Letter to Karl Marx, January 19, 1870
|Written||19 January 1870|
Extract published in Marx and Engels on Ireland, Progress Publishers, 1971;
Published in English in full for the first time in Marx-Engels Collected Works, Volume 43
To Marx in London
Manchester, January 19, 1870[edit source]
I hope you are having a better time with the infamous carbuncle following the lancing. It’s a ghastly business. Keep on with the arsenic till all the symptoms have disappeared, and then for at least another 3 months. I shall go to Gumpert in the next few days and ask him for his opinion, but be so good as to let me know first for how long you stopped taking the arsenic, and when you began again, so I can answer his very first question.
I would have thought you really must realise that in the interests of your 2nd volume, ‘ too, you need a change of life-style. If there is a constant repetition of such suspensions, you will never get finished; with an increase in movement in fresh air, which will keep off the carbuncles, then sooner or later.
Unfortunately, now that I can no longer call upon the packers in the WAREHOUSE I haven’t such opportunities for sending wine as formerly. I must wait, as with Brauneberger, until I find a ready-packed crate, or depend somehow or other on chance. That is why the small crate of port I am sending you today, has proved so slim. It is an old butter crate from Renshaws; I could not get more than 5 bottles in the narrow space, and the thin boards would not have stood more weight. It should keep you going for a while, however.
The Peter Bonaparte business is a bang-up inauguration for the new era in Paris. Louis is décidément unlucky. For the bourgeois a very rude awakening from the illusion that the whole foundation of corruption and dirty work, carefully and slowly constructed over eighteen years, would disappear immediately noble Ollivier took over the helm. Constitutional Government with such a Bonaparte, such generals, prefects, police and Decembrists! The anxiety of the fellows, I mean the bourgeois, is nowhere more clearly expressed than in Prévost-Paradol’s letter in Monday’s Times.
The worst part of this business is that Rochefort thereby acquires a quite exaggerated nimbus. To be sure, though, the official Republicans are also a miserable lot.
John Bright deserves congratulations. The poor fellow is so helpless in his new and elevated situation that, despite all discretion, he promises the Irish FREE LAND and OPENING OF THE PRISON DOORS. The latter naturally only to revoke it the following day, as soon as the slightest attempt is made to take him at his word. As far as FREE LAND is concerned, this was already—in Bright’s sense, à la FREE TRADE—introduced by the ENCUMBERED ESTATES COURT.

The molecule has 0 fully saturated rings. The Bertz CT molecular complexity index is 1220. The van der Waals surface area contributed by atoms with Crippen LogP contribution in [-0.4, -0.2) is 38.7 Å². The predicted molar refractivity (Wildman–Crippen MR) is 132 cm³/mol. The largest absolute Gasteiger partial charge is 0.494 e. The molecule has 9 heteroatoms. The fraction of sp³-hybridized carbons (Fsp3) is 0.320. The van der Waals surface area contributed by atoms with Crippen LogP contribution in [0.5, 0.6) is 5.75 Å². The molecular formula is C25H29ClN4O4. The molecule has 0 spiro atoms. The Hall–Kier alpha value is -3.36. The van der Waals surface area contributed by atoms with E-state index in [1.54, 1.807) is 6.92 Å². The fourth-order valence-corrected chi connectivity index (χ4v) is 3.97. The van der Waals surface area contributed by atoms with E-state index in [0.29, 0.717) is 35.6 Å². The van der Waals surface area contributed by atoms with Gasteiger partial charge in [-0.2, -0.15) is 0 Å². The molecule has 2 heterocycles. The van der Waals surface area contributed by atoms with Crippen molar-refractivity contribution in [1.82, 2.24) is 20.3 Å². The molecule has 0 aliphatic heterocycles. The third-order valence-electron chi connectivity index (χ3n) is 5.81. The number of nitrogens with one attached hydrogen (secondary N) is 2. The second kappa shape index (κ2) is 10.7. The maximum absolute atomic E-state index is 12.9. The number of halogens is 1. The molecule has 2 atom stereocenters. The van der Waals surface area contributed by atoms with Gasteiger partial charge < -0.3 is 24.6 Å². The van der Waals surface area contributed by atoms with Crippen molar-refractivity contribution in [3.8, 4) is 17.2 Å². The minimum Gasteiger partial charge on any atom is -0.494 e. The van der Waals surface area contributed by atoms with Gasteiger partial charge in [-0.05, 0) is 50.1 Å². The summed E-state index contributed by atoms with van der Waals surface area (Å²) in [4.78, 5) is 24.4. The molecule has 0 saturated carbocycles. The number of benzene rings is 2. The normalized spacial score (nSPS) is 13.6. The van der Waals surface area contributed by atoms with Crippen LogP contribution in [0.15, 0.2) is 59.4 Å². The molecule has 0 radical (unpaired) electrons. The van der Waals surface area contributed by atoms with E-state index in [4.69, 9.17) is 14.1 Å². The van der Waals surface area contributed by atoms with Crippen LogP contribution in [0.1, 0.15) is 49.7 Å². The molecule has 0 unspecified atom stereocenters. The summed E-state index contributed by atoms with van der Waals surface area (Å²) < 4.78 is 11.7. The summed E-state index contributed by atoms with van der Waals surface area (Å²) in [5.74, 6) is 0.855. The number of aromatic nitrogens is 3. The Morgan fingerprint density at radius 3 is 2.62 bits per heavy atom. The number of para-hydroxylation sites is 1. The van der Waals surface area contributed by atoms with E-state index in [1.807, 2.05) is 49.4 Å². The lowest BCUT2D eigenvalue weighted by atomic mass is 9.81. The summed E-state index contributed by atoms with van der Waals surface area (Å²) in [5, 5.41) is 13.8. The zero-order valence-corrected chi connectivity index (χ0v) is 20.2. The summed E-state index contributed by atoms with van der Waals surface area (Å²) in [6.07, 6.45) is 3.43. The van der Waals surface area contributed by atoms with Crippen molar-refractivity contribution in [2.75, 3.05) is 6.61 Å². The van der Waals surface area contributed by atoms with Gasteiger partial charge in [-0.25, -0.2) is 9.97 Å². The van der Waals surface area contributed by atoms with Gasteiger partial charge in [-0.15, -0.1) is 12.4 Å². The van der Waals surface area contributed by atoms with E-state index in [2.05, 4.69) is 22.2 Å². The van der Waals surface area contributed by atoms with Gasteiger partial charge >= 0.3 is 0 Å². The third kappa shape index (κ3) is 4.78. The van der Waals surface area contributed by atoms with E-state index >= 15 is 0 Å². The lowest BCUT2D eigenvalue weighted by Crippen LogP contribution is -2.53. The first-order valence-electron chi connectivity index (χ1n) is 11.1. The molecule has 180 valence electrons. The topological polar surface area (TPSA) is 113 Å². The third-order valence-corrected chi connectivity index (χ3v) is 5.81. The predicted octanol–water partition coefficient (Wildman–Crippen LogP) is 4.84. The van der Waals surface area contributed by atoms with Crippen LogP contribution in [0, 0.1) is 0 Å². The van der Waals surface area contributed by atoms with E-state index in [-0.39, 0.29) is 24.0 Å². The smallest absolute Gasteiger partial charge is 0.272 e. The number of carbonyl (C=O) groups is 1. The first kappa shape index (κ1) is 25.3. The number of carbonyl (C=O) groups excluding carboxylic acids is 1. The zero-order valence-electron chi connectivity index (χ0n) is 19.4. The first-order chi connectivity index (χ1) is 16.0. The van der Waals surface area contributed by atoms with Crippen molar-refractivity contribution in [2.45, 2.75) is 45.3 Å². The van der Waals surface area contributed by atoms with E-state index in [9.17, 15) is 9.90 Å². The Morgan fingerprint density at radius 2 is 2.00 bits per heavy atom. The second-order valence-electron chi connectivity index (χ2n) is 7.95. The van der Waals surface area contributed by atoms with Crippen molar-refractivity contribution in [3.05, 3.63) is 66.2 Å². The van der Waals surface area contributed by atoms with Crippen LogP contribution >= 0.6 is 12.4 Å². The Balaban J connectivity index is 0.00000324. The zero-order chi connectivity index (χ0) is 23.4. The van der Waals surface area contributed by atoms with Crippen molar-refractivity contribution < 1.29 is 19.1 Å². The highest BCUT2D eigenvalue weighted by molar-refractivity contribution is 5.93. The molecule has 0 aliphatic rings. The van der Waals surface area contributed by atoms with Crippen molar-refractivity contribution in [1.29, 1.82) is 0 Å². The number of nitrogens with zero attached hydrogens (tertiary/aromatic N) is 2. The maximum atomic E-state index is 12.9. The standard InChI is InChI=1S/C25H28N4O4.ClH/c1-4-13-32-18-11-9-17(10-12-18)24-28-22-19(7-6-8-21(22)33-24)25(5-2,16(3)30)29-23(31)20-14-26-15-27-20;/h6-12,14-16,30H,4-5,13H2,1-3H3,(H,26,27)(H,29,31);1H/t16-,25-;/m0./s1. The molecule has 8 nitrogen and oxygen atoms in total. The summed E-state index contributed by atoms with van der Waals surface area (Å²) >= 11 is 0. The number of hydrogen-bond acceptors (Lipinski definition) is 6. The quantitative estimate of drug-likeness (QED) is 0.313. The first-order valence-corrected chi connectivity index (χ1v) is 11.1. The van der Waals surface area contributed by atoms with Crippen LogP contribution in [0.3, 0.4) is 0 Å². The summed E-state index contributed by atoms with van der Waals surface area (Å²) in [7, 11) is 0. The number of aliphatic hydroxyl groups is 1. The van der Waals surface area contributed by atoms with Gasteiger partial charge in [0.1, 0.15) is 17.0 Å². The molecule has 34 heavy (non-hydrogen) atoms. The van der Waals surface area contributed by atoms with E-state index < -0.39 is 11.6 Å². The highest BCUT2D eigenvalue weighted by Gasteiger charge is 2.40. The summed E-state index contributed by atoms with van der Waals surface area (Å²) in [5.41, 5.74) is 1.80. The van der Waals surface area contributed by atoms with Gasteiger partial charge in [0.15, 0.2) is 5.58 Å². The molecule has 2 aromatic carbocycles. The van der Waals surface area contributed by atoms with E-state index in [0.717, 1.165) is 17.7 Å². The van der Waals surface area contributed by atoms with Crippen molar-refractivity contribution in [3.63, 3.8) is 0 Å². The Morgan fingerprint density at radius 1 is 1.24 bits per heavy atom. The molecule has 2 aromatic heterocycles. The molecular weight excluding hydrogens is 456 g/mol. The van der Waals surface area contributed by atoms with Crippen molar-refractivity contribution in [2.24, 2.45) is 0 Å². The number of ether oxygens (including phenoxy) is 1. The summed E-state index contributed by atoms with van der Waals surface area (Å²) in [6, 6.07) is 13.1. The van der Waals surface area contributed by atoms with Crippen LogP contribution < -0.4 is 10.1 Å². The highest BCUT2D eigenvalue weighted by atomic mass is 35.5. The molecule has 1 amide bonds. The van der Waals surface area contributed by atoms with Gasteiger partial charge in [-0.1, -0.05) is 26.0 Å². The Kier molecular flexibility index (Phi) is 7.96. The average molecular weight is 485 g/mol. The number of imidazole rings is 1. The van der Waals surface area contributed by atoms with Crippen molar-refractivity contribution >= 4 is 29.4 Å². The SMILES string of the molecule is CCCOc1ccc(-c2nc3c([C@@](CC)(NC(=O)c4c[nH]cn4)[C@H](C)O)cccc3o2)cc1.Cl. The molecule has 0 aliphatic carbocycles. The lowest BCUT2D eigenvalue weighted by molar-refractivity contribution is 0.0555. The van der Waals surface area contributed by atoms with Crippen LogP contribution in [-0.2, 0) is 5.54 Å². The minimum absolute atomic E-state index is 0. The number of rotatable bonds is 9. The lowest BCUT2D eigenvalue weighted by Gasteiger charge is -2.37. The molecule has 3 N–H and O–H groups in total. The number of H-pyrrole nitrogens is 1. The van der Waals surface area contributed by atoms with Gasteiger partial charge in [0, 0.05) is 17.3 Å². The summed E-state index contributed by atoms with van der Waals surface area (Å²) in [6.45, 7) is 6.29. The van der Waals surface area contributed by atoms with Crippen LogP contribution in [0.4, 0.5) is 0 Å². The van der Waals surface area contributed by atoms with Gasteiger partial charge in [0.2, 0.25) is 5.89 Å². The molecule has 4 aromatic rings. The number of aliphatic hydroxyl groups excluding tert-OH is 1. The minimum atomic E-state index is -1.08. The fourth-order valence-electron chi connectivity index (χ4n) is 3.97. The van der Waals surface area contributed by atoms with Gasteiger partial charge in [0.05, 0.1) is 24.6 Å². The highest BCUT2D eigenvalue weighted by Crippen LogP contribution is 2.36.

I have at last discovered a copy of Prendergast in a local library, and hope to be able to obtain it. To my good or bad fortune, the ancient Irish laws are now also appearing, and I shall have to wade through these as well. The more I study the subject, the clearer it becomes to me that, as a result of the English invasion, Ireland was cheated of its whole development, and thrown back centuries. And this ever since the 12th century; neither should it be forgotten, of course, that 300 years of invasion and plunder by the Danes had already dragged the country considerably backwards; but this had ceased more than 100 years earlier.
In recent years there has been rather more criticism in Irish research, particularly in Petrie’s antiquarian studies; he also forced me to read some Celtic-Irish (naturally with a parallel translation). It doesn’t seem all that difficult, but I shan’t delve deeper into the stuff; I’m already hobbled with enough philological nonsense. In the next few days, when I get the book, I’ll see how the ancient laws have been dealt with.
I congratulate you on your progress in Russian. You will charm Borkheim, and it is also a good thing because mine has nearly all become very rusty again, and if you let yours become rusty again, then I shall have to start once more.
Best greetings to your wife and the girls. Lafargue is in a really frightful hurry.
- Napoleon III
- J. P. Prendergast, The Cromwellian Settlement of Ireland.
- G. Pétrie, The Ecclesiastical Architecture of Ireland, Anterior to the Anglo-Norman Invasion. In: The Transactions of the Royal Irish Academy, Vol. XX.